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Americans are adjusting to the new normal of staying at home to help prevent the spread of the novel coronavirus, but what should you do if someone you live with has tested positive and is in self-quarantine?
The Centers for Disease Control and Prevention recommends that if anyone in your house has tested positive, everyone in the house should self-quarantine for a minimum of 14 days or longer until the patient has no more symptoms and tests negative.
If a relative has flu-like symptoms but hasn't been tested for coronavirus, global health expert Dr. Macklin E. Guzman told Fox News it's important to call a health provider and be evaluated.
While self-quarantine helps prevent the spread outside the home, it could feel a little like a petri dish inside the house, but the CDC said there are steps family members and roommates can take to stay healthy.
Guzman said if a family member does test positive, “It is generally safe if you follow safeguards to minimize the spread of infection and keep a safe distance from your family member that is ill,” Guzman said.
The CDC recommends that infected family members stay in one room away from others as much as possible and use a separate bathroom if available. Visitors should also be kept away from the house.
The door to the sick person’s room should be kept closed and only one family member should attend to that person, according to CDC guidelines.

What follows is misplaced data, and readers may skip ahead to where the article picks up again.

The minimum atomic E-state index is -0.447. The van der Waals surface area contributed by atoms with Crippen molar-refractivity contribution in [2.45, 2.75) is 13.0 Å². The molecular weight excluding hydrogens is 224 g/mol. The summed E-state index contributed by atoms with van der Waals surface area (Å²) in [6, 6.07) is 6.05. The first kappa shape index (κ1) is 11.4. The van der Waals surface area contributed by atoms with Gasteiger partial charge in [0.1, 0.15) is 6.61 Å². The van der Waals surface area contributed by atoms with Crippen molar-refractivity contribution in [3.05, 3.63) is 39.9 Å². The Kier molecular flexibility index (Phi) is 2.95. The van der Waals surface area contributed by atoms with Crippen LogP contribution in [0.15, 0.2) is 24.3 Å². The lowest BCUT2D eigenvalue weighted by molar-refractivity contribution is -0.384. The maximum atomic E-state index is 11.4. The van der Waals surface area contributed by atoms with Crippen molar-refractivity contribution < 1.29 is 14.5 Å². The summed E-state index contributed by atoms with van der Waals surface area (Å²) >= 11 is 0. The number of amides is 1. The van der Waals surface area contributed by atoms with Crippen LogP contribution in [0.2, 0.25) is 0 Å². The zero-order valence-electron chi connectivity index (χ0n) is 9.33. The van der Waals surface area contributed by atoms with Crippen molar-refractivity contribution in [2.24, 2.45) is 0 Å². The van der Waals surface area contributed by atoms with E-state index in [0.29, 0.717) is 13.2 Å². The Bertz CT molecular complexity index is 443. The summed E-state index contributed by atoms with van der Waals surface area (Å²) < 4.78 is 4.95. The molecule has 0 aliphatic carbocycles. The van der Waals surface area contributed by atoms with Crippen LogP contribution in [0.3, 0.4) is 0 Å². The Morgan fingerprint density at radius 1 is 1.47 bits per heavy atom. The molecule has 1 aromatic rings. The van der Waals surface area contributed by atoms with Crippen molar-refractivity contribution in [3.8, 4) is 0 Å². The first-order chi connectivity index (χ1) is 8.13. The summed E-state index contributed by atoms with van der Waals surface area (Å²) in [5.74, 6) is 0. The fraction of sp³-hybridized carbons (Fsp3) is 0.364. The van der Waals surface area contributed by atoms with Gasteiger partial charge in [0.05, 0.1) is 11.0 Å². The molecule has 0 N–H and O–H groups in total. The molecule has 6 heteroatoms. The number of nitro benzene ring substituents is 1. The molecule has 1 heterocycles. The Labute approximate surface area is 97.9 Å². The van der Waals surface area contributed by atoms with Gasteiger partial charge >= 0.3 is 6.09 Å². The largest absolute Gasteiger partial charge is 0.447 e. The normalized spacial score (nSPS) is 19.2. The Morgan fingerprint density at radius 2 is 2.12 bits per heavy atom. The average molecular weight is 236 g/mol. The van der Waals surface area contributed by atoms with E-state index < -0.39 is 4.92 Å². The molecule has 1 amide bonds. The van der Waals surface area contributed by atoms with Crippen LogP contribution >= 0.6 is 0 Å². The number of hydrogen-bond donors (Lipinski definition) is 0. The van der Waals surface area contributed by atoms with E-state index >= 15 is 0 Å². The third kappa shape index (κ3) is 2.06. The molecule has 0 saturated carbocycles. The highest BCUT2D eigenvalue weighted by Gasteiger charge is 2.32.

The person caring for a sick relative should also leave food outside of their room and when the caregiver enters the room both people should wear facemasks.
Elderly household members and those with underlying conditions need to be even more careful to stay away from sick relatives.
Last month, a family of nine in Hong Kong all contracted the virus after they shared a hot pot meal.
Tissues and any other waste should be disposed of in a lined trash can kept away from others.
Experts also suggest infected patients avoid contact with household pets until it's known if animals can contract the virus.
While in self-quarantine with a sick person in the house, healthy people should monitor their own symptoms and temperature and contact a doctor if they start to feel sick.
Especially in small spaces, family members must wash their hands often inside the home and disinfect shared spaces, including items like light switches, doorknobs, TV remotes, books and toys. Basically disinfect everything often.
While it’s not known yet how long COVID-19 can survive on surfaces, recent studies show SARS-CoV-2, the virus which causes COVID-19, can last in the air for hours and on different surfaces for up to 28 days, according to BBC News.
Just one cough can release up to 3,000 droplets that hang in the air or land on surfaces.
The CDC says people touching infected surfaces and then their face is thought to be the main source of spread.
“The best way to protect yourself and your family from COVID-19 is to follow all the same basic practices that are important to protecting yourselves from the flu,” Guzman said. “These practices can apply both inside and outside of the home.”
Alexandria Hein contributed to this report.